“Hi Dad!”, Chef Alicia greeted Chef Pedro this morning. “I’d like to cook bibingka. Will you get me some banana leaves?”, she asked. “Sure,” Chef Pedro replied, knowing that they have a banana tree in the backyard.

It must have been windy these past days because all the leaves are torn apart. “These won’t do,” she said. “I will make it happen for you,” he assured her. He pieced together the torn leaves and shaped them into the four tin molds which she has found in the pantry.

Pau must have left these with us when she moved to California,” Chef Alicia said. She wished she had eight instead so she could cook one recipe simultaneously. She tried looking for them in the stores but couldn’t find them. She’s wondering where Pau bought these from.


Originally made in the Philippines and Indonesia, bibingka is one of the rice cakes baked during Christmas and other special occasions. It is usually eaten during breakfast on Christmas season or sometimes served as a dessert or snack.

Different parts of the Philippines have their own versions of bibingka. Some add young coconut slivers or cooked duck egg or both. Others used cassava flour instead of the original glutinous rice.

Today is just Chef Alicia’s second time of cooking bibingka. She said she learned to cook it from a YouTube video. Prior to watching it, she thought it is something difficult to do. When she tried it the first time, she found it surprisingly simple.

She employs the modern way of cooking bibingka, making use of dry glutinous rice flour and tin molds popularized by restaurants. The original way of cooking it entails soaking the rice overnight, allowing it to ferment by the use of wild yeast. Then the rice is ground into a paste using a stone mill. We saw some of these stone mills growing up.


Emboldened by her initial success this morning, Chef Alicia tried to cook a bigger bibingka. This time, she uses a much bigger mold. Whereas on the smaller bibingka, she only baked them for 23 minutes at 375 °F, she found out that she had to bake this for one hour.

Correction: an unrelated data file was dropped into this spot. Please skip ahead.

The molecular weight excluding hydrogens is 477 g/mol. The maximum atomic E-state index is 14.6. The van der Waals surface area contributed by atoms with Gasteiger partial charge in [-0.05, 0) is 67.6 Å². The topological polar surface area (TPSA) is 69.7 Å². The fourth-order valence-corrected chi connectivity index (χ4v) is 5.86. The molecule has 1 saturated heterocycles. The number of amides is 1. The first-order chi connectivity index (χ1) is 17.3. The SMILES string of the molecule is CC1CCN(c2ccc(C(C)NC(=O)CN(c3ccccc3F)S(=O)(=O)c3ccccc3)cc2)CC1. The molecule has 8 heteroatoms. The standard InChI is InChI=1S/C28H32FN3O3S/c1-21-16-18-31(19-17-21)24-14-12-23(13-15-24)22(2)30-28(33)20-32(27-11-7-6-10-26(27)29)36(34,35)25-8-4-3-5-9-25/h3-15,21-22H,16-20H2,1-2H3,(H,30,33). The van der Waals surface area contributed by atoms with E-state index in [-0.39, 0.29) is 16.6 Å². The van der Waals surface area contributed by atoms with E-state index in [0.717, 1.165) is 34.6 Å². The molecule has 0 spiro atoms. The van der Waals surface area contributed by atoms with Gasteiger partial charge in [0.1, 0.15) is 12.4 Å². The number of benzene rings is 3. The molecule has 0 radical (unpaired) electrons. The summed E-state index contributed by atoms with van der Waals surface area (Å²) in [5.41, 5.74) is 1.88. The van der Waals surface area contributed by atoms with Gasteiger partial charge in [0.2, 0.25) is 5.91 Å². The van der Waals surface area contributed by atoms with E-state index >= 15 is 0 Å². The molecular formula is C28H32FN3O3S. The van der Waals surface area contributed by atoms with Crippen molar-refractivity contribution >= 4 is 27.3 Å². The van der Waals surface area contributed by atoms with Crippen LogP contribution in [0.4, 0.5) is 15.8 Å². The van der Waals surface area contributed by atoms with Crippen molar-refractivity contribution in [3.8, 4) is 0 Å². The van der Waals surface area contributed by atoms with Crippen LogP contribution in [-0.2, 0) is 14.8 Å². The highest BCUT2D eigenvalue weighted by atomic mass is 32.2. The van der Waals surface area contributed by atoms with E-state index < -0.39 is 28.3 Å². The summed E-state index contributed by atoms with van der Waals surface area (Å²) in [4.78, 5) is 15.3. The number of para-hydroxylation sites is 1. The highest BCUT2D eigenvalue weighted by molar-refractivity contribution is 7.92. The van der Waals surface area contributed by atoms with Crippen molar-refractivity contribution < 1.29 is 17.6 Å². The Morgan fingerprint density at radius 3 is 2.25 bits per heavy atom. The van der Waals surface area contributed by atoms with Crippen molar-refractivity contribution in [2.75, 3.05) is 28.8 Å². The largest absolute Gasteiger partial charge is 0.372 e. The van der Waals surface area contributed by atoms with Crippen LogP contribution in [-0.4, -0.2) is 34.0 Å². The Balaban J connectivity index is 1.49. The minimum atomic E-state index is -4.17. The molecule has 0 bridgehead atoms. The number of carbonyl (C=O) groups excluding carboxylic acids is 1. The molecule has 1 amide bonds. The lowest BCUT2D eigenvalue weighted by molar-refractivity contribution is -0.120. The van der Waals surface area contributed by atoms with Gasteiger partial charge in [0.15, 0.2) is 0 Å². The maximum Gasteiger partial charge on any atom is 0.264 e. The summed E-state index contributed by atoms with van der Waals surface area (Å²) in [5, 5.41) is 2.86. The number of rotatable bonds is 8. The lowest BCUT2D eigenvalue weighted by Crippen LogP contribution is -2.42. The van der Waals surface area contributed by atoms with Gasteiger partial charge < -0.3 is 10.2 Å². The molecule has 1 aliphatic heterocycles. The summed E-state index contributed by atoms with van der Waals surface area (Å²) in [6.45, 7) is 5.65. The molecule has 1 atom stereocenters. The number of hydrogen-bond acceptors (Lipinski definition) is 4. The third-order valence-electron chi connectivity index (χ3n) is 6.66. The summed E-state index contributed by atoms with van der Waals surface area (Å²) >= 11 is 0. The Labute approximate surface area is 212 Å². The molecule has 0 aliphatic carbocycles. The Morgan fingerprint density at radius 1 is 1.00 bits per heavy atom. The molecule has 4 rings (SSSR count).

When she called Stephen and Kay to try them, they both liked them. Chef Pedro who normally stays away from rice cakes or any cake, loved them. He thinks his wife has a knack for baking. Of course, it’s now Christmas season again. This bibingka is an addition to Chef Alicia’s traditional boat tarts which everyone love.

If you’re interested in the exact recipe Chef Alicia used for both bibingka, please check back on our website. We will post the recipe for every dish we feature on our blogs. Ciao!

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Chef Alicia’s Christmas Treats


Chef Alicia’s Christmas treats are boat tarts. She learned to cook these mouth-watering treats from a family friend and neighbor in Passaic, New Jersey – the late Ima Alfonso who’s originally from Pampanga, Philippines.

Pampanga after all is widely considered to be the Culinary Capital of the Philippines. Ima’s two daughters who are also Chef Alicia’s friends still live in New Jersey and they too, cook boat tarts.

Boat tarts are Chef Alicia’s most awaited treats because she only prepares them during Christmas season. She used to sell them to friends when her family lived in New Jersey.

The fillings are usually made of cheese, condensed milk, eggs, and nuts. Chef Alicia uses almonds, cashew nuts and walnuts; she personally prefers the latter. Some people even use purple yam and macapuno or young coconut slivers. She tries macapuno sometimes. Chef Pedro likes them.

She only bakes her boat tarts on this special season because it is time-consuming. Very few Filipino-Americans make them because of the scarcity of boat-shaped tin molds in the U.S. Goldilocks, a prominent Filipino bake shop with branches in Canada and the US, sells them here in the US for $12.31/doz.


Boat tarts require one to bake the dough separately from the fillings. Chef Alicia makes sure she lines tin with the right amount of dough. She learned that if the dough is too thick, the boat tart become less delicious. If it is too thin, then it easily breaks, unable to support the fillings.

The Christmas season has began. Christmas is just around the corner. We’ll soon find out if Chef Alicia will make at least one of her family and friends’ dreams come true.

Should you need a recipe for Chef Alicia’s boat tarts, please check back on our website in the near future as we shall be adding the recipe for every dish we feature.